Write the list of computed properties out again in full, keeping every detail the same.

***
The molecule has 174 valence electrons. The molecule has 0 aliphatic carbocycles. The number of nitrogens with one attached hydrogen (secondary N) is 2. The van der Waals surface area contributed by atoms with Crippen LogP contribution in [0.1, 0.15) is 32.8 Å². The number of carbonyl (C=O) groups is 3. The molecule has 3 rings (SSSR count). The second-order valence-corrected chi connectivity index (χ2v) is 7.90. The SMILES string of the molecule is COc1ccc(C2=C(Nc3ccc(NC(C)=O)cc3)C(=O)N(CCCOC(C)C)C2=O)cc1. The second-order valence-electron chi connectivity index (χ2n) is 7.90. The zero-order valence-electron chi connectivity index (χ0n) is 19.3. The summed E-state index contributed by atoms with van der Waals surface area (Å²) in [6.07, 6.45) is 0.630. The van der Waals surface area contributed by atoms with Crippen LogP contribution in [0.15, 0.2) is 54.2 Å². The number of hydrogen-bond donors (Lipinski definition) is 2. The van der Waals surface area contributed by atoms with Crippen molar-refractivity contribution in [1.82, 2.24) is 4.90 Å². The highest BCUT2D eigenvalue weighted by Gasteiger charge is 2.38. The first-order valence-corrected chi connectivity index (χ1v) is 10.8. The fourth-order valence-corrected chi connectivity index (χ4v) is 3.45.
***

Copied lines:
The molecule has 174 valence electrons. The molecule has 0 aliphatic carbocycles. The number of nitrogens with one attached hydrogen (secondary N) is 2. The van der Waals surface area contributed by atoms with Crippen LogP contribution in [0.1, 0.15) is 32.8 Å². The number of carbonyl (C=O) groups is 3. The molecule has 3 rings (SSSR count). The second-order valence-corrected chi connectivity index (χ2v) is 7.90. The SMILES string of the molecule is COc1ccc(C2=C(Nc3ccc(NC(C)=O)cc3)C(=O)N(CCCOC(C)C)C2=O)cc1. The second-order valence-electron chi connectivity index (χ2n) is 7.90. The zero-order valence-electron chi connectivity index (χ0n) is 19.3. The summed E-state index contributed by atoms with van der Waals surface area (Å²) in [6.07, 6.45) is 0.630. The van der Waals surface area contributed by atoms with Crippen LogP contribution in [0.15, 0.2) is 54.2 Å². The number of hydrogen-bond donors (Lipinski definition) is 2. The van der Waals surface area contributed by atoms with Crippen molar-refractivity contribution in [1.82, 2.24) is 4.90 Å². The highest BCUT2D eigenvalue weighted by Gasteiger charge is 2.38. The first-order valence-corrected chi connectivity index (χ1v) is 10.8. The fourth-order valence-corrected chi connectivity index (χ4v) is 3.45.